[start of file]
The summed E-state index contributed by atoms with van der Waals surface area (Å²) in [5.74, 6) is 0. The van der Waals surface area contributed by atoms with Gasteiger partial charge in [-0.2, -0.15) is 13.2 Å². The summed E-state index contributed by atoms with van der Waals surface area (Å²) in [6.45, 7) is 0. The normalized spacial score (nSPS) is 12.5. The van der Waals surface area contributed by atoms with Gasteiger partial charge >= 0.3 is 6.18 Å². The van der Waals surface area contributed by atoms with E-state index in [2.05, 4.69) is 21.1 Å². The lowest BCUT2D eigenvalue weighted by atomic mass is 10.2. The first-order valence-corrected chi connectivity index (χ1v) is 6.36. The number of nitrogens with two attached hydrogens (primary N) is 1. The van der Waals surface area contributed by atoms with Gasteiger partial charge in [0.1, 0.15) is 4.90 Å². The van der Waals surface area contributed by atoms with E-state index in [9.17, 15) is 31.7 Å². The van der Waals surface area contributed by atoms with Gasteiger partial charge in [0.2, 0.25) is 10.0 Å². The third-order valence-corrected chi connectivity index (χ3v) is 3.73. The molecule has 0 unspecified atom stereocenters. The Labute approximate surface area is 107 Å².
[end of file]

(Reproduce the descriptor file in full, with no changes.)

The summed E-state index contributed by atoms with van der Waals surface area (Å²) in [5.74, 6) is 0. The van der Waals surface area contributed by atoms with Gasteiger partial charge in [-0.2, -0.15) is 13.2 Å². The summed E-state index contributed by atoms with van der Waals surface area (Å²) in [6.45, 7) is 0. The normalized spacial score (nSPS) is 12.5. The van der Waals surface area contributed by atoms with Gasteiger partial charge >= 0.3 is 6.18 Å². The van der Waals surface area contributed by atoms with E-state index in [2.05, 4.69) is 21.1 Å². The lowest BCUT2D eigenvalue weighted by atomic mass is 10.2. The first-order valence-corrected chi connectivity index (χ1v) is 6.36. The number of nitrogens with two attached hydrogens (primary N) is 1. The van der Waals surface area contributed by atoms with Gasteiger partial charge in [0.1, 0.15) is 4.90 Å². The van der Waals surface area contributed by atoms with E-state index in [9.17, 15) is 31.7 Å². The van der Waals surface area contributed by atoms with Gasteiger partial charge in [0.2, 0.25) is 10.0 Å². The third-order valence-corrected chi connectivity index (χ3v) is 3.73. The molecule has 0 unspecified atom stereocenters. The Labute approximate surface area is 107 Å².